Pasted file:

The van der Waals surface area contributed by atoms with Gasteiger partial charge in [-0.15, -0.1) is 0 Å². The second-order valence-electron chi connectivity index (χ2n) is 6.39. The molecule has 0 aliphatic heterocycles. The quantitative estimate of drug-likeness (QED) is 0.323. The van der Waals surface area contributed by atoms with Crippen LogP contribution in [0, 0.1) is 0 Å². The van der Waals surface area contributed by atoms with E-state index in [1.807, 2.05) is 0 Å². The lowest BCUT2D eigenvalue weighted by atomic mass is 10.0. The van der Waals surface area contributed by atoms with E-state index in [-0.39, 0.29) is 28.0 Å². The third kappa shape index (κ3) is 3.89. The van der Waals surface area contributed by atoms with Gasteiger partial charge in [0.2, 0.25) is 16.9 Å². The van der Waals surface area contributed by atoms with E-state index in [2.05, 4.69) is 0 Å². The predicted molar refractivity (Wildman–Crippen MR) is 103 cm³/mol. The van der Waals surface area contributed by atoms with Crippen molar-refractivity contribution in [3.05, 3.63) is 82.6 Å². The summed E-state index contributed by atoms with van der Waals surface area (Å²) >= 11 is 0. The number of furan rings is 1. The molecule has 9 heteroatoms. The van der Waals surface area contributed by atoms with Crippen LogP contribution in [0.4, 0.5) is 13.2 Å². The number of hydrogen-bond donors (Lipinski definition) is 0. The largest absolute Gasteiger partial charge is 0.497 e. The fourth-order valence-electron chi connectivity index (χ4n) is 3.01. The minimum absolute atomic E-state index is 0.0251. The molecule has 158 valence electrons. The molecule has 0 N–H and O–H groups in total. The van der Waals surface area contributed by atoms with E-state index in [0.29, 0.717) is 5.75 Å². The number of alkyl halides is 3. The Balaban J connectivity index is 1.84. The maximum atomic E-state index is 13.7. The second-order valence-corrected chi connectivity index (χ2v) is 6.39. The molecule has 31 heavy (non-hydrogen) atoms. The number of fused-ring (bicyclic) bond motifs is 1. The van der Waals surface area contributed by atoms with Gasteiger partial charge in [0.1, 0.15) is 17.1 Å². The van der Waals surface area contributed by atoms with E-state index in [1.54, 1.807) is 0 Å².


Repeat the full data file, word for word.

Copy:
The van der Waals surface area contributed by atoms with Gasteiger partial charge in [-0.15, -0.1) is 0 Å². The second-order valence-electron chi connectivity index (χ2n) is 6.39. The molecule has 0 aliphatic heterocycles. The quantitative estimate of drug-likeness (QED) is 0.323. The van der Waals surface area contributed by atoms with Crippen LogP contribution in [0, 0.1) is 0 Å². The van der Waals surface area contributed by atoms with E-state index in [1.807, 2.05) is 0 Å². The lowest BCUT2D eigenvalue weighted by atomic mass is 10.0. The van der Waals surface area contributed by atoms with E-state index in [-0.39, 0.29) is 28.0 Å². The third kappa shape index (κ3) is 3.89. The van der Waals surface area contributed by atoms with Gasteiger partial charge in [0.2, 0.25) is 16.9 Å². The van der Waals surface area contributed by atoms with E-state index in [2.05, 4.69) is 0 Å². The predicted molar refractivity (Wildman–Crippen MR) is 103 cm³/mol. The van der Waals surface area contributed by atoms with Crippen molar-refractivity contribution in [3.05, 3.63) is 82.6 Å². The summed E-state index contributed by atoms with van der Waals surface area (Å²) >= 11 is 0. The number of furan rings is 1. The molecule has 9 heteroatoms. The van der Waals surface area contributed by atoms with Crippen LogP contribution in [0.4, 0.5) is 13.2 Å². The number of hydrogen-bond donors (Lipinski definition) is 0. The largest absolute Gasteiger partial charge is 0.497 e. The fourth-order valence-electron chi connectivity index (χ4n) is 3.01. The minimum absolute atomic E-state index is 0.0251. The molecule has 158 valence electrons. The molecule has 0 N–H and O–H groups in total. The van der Waals surface area contributed by atoms with E-state index in [0.29, 0.717) is 5.75 Å². The number of alkyl halides is 3. The Balaban J connectivity index is 1.84. The maximum atomic E-state index is 13.7. The second-order valence-corrected chi connectivity index (χ2v) is 6.39. The molecule has 31 heavy (non-hydrogen) atoms. The number of fused-ring (bicyclic) bond motifs is 1. The van der Waals surface area contributed by atoms with Gasteiger partial charge in [0.1, 0.15) is 17.1 Å². The van der Waals surface area contributed by atoms with E-state index in [1.54, 1.807) is 0 Å².